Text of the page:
But it wasn’t until he joined the Canadian Facility for Ecoinformatics Research, led by Jeremy Kerr at the University of Ottawa, that he was able to act on his idea. They wanted to unify all of Canada’s butterfly record data into a single database and continue to survey across the country. And the only way they could do that on a meager budget was to unite a lot of professional lepidopterists and amateur butterfly watchers together.

“In 2010 I pinned two college computer science teams against one another to build a beta version of eButterfly,” said Larrivée. “ And that is how I met Sambo Zhang who turned out to be a real wizard of a programmer for this sort of thing and we’ve been working together ever since.”

After two years of fine-tuning the system, with great support from local butterfly experts Peter Hall, Ross Layberry, Jeff Skevington, Rick Cavasin and the Ottawa area butterfly group, they launched a modest Canadian eButterfly program in 2012. The site was a success in Canada, but they knew they could make it even better if they expand it across the remainder of North America to increase its scope and research potential of the data gathered by the project.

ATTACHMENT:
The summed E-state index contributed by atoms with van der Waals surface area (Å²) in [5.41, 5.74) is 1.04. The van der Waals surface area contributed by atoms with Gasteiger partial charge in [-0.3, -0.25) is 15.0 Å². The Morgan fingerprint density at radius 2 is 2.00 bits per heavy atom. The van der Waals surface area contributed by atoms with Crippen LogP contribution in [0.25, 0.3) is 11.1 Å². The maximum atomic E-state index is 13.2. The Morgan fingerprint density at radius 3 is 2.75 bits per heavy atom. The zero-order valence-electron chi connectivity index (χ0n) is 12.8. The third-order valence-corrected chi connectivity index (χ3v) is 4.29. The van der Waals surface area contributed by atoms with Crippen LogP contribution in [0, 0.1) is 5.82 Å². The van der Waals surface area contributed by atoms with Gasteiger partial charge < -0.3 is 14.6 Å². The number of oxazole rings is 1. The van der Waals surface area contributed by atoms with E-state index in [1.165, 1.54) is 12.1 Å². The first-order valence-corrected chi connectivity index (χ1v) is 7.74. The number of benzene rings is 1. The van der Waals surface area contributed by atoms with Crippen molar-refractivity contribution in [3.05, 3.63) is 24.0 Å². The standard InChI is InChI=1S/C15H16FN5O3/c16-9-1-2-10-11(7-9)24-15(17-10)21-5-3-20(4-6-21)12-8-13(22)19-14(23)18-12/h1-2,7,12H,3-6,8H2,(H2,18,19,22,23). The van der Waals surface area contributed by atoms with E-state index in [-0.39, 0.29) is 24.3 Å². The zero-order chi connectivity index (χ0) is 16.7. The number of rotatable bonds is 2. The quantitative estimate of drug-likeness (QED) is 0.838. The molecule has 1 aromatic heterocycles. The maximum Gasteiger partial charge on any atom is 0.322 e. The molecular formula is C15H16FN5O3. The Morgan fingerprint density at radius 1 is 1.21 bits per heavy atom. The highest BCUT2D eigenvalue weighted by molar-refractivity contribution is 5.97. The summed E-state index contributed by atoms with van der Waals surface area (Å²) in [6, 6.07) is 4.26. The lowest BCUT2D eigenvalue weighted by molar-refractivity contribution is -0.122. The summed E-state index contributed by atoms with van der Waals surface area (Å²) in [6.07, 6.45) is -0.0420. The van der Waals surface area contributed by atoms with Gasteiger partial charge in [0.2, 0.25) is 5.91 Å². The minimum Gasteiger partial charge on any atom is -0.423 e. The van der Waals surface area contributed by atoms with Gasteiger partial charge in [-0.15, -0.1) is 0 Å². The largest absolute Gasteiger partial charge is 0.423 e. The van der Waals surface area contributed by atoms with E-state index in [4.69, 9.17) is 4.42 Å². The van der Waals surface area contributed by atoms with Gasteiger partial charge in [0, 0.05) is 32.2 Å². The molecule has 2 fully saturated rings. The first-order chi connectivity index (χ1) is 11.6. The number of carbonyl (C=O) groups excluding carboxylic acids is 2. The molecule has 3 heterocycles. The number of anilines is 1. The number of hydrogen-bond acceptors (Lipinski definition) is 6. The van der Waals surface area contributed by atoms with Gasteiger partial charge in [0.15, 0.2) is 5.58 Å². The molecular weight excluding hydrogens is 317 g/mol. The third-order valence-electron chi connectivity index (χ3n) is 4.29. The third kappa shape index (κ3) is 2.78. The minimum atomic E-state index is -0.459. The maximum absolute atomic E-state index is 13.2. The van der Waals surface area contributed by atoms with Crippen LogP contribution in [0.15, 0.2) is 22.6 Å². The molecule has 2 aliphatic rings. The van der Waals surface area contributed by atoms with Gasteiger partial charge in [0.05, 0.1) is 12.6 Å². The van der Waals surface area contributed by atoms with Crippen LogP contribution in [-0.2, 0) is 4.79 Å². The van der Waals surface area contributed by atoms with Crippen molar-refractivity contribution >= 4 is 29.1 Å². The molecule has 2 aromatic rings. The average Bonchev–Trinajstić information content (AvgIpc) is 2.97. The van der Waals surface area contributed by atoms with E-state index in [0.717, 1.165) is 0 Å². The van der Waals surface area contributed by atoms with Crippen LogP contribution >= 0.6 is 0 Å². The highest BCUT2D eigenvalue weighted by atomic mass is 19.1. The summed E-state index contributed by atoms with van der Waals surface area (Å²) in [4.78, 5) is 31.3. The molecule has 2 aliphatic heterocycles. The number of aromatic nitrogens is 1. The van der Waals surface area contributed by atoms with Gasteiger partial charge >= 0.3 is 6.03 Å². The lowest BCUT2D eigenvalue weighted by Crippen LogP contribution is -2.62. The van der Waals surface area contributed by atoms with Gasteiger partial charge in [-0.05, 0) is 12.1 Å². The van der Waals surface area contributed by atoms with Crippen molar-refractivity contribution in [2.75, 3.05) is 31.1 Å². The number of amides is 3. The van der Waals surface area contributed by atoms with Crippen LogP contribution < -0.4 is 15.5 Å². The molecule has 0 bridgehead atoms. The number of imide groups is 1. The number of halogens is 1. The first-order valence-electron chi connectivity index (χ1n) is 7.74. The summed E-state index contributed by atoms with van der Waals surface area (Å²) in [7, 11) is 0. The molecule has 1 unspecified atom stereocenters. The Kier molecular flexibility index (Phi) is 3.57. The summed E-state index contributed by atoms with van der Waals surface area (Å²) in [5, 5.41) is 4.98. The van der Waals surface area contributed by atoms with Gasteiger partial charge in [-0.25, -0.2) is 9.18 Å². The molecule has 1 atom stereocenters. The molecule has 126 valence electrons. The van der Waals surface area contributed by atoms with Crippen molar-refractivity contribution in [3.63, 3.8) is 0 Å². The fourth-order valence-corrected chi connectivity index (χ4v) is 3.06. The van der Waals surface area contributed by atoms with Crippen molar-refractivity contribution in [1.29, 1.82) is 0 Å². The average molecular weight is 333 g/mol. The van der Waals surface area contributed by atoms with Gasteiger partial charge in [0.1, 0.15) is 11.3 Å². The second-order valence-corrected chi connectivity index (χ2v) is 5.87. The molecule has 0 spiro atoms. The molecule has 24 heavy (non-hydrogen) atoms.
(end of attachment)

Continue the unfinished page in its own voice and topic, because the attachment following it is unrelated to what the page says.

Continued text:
Katy Prudic, a professor  at the University of Arizona, was thinking the same thing. “Butterflies, an important part of many ecosystems, are extremely sensitive to changes in temperature, population growth, urban sprawl, land and water use, and many other forces”, Prudic said. “Experts have the ability with powerful computers to interpret these changes and better understand how they are affecting biodiversity – but they don’t have the manpower to gather all the data”. She quickly joined the eButterfly team and helped them expand across North America.

With eButterfly’s popularity rising rapidly, they were poised to evolve the site even further. Kent McFarland, a long-time butterfly watcher and director of the Vermont Butterfly Survey at the Vermont Center for Ecostudies, had been managing the first eBird state portal for over a decade. “I started using eButterfly right away when I discovered it and I realized it had the potential to be as big and powerful as eBird one day,” said McFarland.